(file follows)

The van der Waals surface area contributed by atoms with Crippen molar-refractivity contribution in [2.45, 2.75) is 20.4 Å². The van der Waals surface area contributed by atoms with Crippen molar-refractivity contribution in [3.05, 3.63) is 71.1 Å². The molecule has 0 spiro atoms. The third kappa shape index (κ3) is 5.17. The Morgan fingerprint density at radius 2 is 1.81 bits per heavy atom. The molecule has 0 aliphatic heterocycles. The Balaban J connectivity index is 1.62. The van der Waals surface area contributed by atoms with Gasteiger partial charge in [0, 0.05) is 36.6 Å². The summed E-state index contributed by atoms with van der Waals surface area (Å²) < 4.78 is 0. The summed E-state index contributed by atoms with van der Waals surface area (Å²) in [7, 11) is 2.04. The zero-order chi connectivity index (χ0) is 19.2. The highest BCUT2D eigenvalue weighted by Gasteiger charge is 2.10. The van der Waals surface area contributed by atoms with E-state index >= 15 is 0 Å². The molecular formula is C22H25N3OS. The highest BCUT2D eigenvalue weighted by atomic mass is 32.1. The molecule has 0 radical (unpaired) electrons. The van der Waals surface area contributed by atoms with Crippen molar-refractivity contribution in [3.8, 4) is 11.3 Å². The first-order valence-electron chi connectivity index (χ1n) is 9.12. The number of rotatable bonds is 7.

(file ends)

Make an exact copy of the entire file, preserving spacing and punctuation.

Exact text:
The van der Waals surface area contributed by atoms with Crippen molar-refractivity contribution in [2.45, 2.75) is 20.4 Å². The van der Waals surface area contributed by atoms with Crippen molar-refractivity contribution in [3.05, 3.63) is 71.1 Å². The molecule has 0 spiro atoms. The third kappa shape index (κ3) is 5.17. The Morgan fingerprint density at radius 2 is 1.81 bits per heavy atom. The molecule has 0 aliphatic heterocycles. The Balaban J connectivity index is 1.62. The van der Waals surface area contributed by atoms with Gasteiger partial charge in [0, 0.05) is 36.6 Å². The summed E-state index contributed by atoms with van der Waals surface area (Å²) < 4.78 is 0. The summed E-state index contributed by atoms with van der Waals surface area (Å²) in [7, 11) is 2.04. The zero-order chi connectivity index (χ0) is 19.2. The highest BCUT2D eigenvalue weighted by Gasteiger charge is 2.10. The van der Waals surface area contributed by atoms with E-state index >= 15 is 0 Å². The molecular formula is C22H25N3OS. The highest BCUT2D eigenvalue weighted by atomic mass is 32.1. The molecule has 0 radical (unpaired) electrons. The van der Waals surface area contributed by atoms with Crippen molar-refractivity contribution in [3.8, 4) is 11.3 Å². The first-order valence-electron chi connectivity index (χ1n) is 9.12. The number of rotatable bonds is 7.